Originally posted by telinc1
Routines. GIEPY has a new library specification. I have two proposals here. One, we could ship GIEPY with PIXI’s routines (carefully tested and fixed) and require users to insert it with PIXI compatibility mode. Two, we could standardize a set of native GIEPY libraries (with GetDrawInfo, SubOffScreen, etc.) and convert every hosted sprite to use them instead (this can be automatically done with a script). I would rather implement the second proposal, but the first one requires less manual work.


Just throwing this one in, but there will soon be a third option for what to do. This week, I've finally implemented include search paths into Asar, and I plan to extend it further by allowing you to drop a simple TXT file directly into the Asar directory (and potentially any directory with an Asar DLL) to make it read include paths from it.
What does this mean? Well, it would allow us to, for the first time, have a practical way of supporting a shared SMW ASM library among all of our tools that we could update independently of the tools and that would make code for the different tools more unified and thus easier to read.

To give a simple example, we could distribute a "libsmw.zip" on SMW Central (either directly with Asar/each respective tool or, preferably, as a separate file, since it would make it possible to update it without updating all of the tools). This ZIP file could have the following contents:
Code
libswm.zip:
-stdincludes.txt
-libsmw
--libsmw
---smw.asm
---sprites.asm
---blocks.asm
---[...]

Where stdincludes.txt would contain:
Code
./libsmw

You could now just unzip the contents of this ZIP file into the directory of Asar or your respective tool and it would automatically add libswm as an include path to everything it assembles. Now in each of our sprites, we could do something like
Code
incsrc "libsmw/smw.asm"
incsrc "libsmw/sprites.asm"

to get access to all of the defines, macros and routines we need. For example: smw.asm could do certain stuff that every single resources needs to do, anyways (such as setting SA-1 defines). One con of this would be that it would require all tools to use a unified way of handling routines, but I suppose that should be doable somehow? Also it would, of course, require the next version of Asar to actually be released, but I'm at a point where I actually have some steady progress going and have the most important features for a new version out of the way, so I feel somewhat condifdent that (unless something unexpected happens) it should at most take a couple of weeks for a new version to be ready, and since I expect this new standardization process to take some time to get started, anyways (mostly due to requiring tools), it seems like a reasonable enough time frame.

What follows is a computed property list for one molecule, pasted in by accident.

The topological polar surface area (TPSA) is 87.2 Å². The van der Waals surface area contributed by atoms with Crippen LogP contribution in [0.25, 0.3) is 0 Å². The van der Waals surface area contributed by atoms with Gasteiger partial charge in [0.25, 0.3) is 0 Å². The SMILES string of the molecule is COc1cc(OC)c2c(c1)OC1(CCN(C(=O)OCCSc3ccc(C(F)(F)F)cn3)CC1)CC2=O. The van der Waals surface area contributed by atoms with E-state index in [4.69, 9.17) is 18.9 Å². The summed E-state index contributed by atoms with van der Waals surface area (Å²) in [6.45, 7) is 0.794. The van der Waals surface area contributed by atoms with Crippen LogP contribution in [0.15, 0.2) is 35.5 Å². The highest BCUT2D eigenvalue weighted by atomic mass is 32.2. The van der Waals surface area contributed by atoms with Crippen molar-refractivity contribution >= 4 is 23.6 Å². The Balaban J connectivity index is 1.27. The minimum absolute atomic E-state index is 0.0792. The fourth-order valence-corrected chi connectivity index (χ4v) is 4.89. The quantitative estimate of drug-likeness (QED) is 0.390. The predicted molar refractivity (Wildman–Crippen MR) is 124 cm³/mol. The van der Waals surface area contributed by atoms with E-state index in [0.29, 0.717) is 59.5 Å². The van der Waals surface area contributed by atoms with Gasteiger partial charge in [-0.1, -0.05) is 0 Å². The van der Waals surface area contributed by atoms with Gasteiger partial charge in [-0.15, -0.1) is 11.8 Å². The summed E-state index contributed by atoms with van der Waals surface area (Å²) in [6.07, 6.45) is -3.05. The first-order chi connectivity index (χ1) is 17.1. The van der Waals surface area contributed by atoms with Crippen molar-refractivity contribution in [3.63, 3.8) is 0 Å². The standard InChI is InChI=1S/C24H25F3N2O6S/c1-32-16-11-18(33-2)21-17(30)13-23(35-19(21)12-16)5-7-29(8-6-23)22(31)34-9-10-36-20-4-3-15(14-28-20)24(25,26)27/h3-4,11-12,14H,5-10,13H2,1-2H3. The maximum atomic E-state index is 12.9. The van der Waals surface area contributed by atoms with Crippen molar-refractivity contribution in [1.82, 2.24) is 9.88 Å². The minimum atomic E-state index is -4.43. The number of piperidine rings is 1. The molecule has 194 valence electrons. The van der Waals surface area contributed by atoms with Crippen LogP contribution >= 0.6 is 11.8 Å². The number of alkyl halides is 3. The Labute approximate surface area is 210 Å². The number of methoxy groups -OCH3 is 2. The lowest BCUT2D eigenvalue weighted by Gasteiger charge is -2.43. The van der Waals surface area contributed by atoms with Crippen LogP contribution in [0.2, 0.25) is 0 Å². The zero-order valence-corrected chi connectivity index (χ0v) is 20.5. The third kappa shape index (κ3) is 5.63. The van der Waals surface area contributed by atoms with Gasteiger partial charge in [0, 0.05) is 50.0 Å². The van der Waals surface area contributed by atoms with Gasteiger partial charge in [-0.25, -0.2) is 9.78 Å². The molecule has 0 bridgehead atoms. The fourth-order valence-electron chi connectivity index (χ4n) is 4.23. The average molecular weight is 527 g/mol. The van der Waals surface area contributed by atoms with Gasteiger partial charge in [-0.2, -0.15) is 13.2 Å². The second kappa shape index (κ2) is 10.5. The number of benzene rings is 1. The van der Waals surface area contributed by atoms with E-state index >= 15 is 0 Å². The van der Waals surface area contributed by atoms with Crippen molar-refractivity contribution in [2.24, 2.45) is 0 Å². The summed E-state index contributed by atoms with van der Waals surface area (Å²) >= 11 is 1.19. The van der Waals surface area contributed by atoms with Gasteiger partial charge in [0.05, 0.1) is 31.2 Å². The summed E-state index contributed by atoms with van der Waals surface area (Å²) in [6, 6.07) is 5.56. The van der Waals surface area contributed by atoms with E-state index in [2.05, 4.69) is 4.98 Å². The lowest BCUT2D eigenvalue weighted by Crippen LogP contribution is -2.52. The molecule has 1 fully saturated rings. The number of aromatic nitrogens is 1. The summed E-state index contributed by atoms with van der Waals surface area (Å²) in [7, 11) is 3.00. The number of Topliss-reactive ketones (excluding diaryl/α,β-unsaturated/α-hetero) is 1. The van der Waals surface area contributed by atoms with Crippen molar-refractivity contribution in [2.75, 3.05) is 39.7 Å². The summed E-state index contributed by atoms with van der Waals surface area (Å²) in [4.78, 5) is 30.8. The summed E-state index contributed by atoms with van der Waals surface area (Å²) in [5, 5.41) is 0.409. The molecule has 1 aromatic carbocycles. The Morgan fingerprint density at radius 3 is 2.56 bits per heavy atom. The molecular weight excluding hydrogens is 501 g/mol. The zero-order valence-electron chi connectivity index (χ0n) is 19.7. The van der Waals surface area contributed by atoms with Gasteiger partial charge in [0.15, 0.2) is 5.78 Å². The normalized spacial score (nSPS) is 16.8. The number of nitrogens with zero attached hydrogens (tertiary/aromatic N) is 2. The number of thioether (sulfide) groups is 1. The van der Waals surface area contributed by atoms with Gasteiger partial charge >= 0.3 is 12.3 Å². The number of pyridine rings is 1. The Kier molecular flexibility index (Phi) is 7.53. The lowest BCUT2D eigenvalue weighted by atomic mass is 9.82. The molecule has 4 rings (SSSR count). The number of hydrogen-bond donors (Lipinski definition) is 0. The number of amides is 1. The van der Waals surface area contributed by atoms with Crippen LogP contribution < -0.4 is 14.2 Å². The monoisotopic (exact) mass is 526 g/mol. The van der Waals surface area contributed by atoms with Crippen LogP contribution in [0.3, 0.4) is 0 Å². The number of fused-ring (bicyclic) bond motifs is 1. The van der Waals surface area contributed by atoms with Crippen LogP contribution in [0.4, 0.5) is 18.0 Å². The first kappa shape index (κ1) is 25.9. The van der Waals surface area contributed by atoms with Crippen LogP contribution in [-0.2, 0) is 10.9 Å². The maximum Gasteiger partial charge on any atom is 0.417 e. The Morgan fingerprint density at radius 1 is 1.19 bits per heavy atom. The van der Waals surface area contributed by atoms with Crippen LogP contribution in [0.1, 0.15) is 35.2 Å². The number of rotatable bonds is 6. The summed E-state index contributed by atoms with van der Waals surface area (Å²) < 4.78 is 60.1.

Now what this new shared library would be based on doesn't matter too much in my opinion, so it could as well be based on GIEPY.

But yeah, that's just one proposal for how to handle this. I see a couple of benefits in doing it like this, with maybe a few cons, but I think the pros outweigh the cons here.

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Feel free to visit my website/blog - it's updated rarely, but it looks pretty cool!
So basically, extra bits will still exist, but with a different name and usage? That's what I conclude.

I barely hack SMW nowdays, but if this is going to be a progress in hacking (because honestly, PIXI was not) I'm in favor of this.
Layout made by MaxodeX
> Re: Shared routines.
I would say, the most common routines can be adopted in a such way that they are compatible with PIXI sprites (i.e. the input for SubOffScreen is A instead of Y) but others, the rarer used routines, can get replaced entirely.
For example, SubVertPos can get an update so that it stores the whole distance into scratch RAM just like SubHorzPos does (PIXI's SubVertPos stores the low byte to $0F and the high byte to A whereas SubHorzPos the whole distance to $0E) and has got the advantage.

> Re: Generators:
I have to say, moving all generators to UberASM was quite a bit of a dumb idea. I mean, sure, quite a few of them makes more sense as UberASM code instead of generators but others like sprite spawners are often build to be in-between some boundaries, not to mention that quite few became "lost" (aka they're neither found on the sprites nor on the section). So yeah, I wish at least some of the generators (specifically these used to spawn sprites) back.